The Department of Labor, headed by Thomas E. Perez, a “liberal hero” to CNN and “a hardcore left-wing activist,” to Judicial Watch, continues to expand the Obama administration’s relentless assault on individual liberties and the rule of law with its latest proposed regulation, Definition of the Term `Fiduciary’; Conflict of Interest Rule–Retirement Investment Advice.
74% of all the public comments on the rule during the 90 day public comment period that began in April adamantly oppose it, according to a recent analysis conducted by the Competitive Enterprise Institute, but despite this widespread opposition, the Department of Labor appears to be steamrolling the rule to final approval.
It’s a second bite at the apple for the Obama administration as it tries to push this new rule, largely unwanted by anyone who is not a bureaucrat in the Obama administration, through.
The first try came back in 2010, as the Small Business Administration’s Office of Advocacy reported:
On October 22, 2010, EBSA [the Employee Benefits Security Administration of the Department of Labor] published a proposed rule that would have amended a 1975 regulation that defines when a person providing investment advice becomes a “fiduciary” under ERISA. The proposed rule would have expanded the scope of that definition to subject investment advisers to fiduciary requirements such as required disclosures and to prohibit advisers from engaging in certain transactions.
In response to the 2010 proposal, EBSA received numerous public comment letters stating that the proposal would have made it impermissible for investment advisers to engage in certain transactions that were common practices under the commission-based model. In 2011, EBSA announced that it planned to withdraw the proposed rule, and that the agency would start over to draft a new proposal to update the definition of fiduciary.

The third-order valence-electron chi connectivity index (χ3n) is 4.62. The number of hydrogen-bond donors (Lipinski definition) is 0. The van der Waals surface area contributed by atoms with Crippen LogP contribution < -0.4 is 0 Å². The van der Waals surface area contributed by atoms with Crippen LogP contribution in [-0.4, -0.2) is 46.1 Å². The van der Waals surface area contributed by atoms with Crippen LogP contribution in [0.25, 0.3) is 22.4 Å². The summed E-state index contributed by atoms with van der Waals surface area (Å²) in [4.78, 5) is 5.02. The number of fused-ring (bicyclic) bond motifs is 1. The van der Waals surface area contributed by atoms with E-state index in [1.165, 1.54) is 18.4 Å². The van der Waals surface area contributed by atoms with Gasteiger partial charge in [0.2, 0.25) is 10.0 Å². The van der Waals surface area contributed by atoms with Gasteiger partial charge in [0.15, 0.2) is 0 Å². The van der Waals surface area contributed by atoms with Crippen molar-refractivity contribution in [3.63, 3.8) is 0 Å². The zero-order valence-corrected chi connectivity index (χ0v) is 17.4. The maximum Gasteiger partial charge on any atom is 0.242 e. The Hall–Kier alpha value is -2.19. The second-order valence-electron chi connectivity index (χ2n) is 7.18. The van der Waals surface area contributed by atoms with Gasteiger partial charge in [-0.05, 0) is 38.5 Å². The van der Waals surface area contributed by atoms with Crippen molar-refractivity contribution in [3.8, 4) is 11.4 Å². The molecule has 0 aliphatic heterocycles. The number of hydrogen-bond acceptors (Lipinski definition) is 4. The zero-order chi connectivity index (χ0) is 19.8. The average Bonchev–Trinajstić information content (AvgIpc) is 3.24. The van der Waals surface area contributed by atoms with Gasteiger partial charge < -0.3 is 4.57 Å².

In the 2015 version of the proposed rule, the Department of Labor cites the Employee Retirement Income Security Act of 1974 (ERISA) as the statutory authority for the rule defining “fiduciary,” but fails to explain why the rule it promulgated in 1975 that previously defined “fiduciary” under that law’s authority is now, somehow, inadequate.
It is unclear if anyone besides the bureaucrats at the Department of Labor felt there was any compelling reason to revise a rule that was based on the original statute and was considered lawful at the time of its promulgation.
It’s not just conservatives who oppose this proposed new rule. Even liberal think tanks believe the proposed rule is bad.
As Robert Litan of the Brookings Institution and Hal Singer of the Progressive Policy Institute wrote in the Wall Street Journal recently:
If you’re a Democratic policy maker worried about retirement savings for the little guy, would you deny millions of small savers access to financial advisers in ways that could cost them $80 billion in the next market downturn? Would you ask working families to pay more to keep the adviser they have?
The obvious answer to both is no. But the White House and the Labor Department have teamed up to propose a new “fiduciary rule” on brokers and advisers serving individual retirement account investors, which would produce precisely these unintended consequences.
“Secretary of Labor Thomas Perez insists that small savers would be better off working with ‘robo advisers’—computer-programmed advice delivered by email or text message—than with human brokers who get paid commissions by investment firms, because this renders their human advice ‘conflicted,’ “ Litan and Singer continued.
“The Labor Department has proposed rules to effectively ban this form of compensation,” they added.
“Two main factors explain why,” they argued.
“First, contrary to conventional wisdom, commission-based compensation is usually the least costly way for small savers to get valuable advice. Second, by being indifferent as to whether people get advice from a human or a robot, the White House would doom working families to billions in losses,” Litan and Singer noted.
“In other words, the Labor Department would ask small savers to pay much more to maintain a relationship with their broker for investments they already own (and on which they’ve already amortized the original sales charge). No wonder some Wall Street firms have shrugged at the rule, saying they’ll just have to find a way to get by with higher fees,” according to the two liberal scholars.
But Litan and Singer believe the rule will have very negative consequences for small investors.
“Our conservative assessment in a new report (funded by Capital Group, a leading investment manager) is that the cost of depriving clients of personalized human advice during a future market correction—merely one of the many costs not considered by the Labor Department—could be as much as $80 billion, or twice the benefits the administration claims for the rule over the entire next decade,” they wrote.
These liberal academics conclude by warning the far-left zealots at the Department of Labor to back off.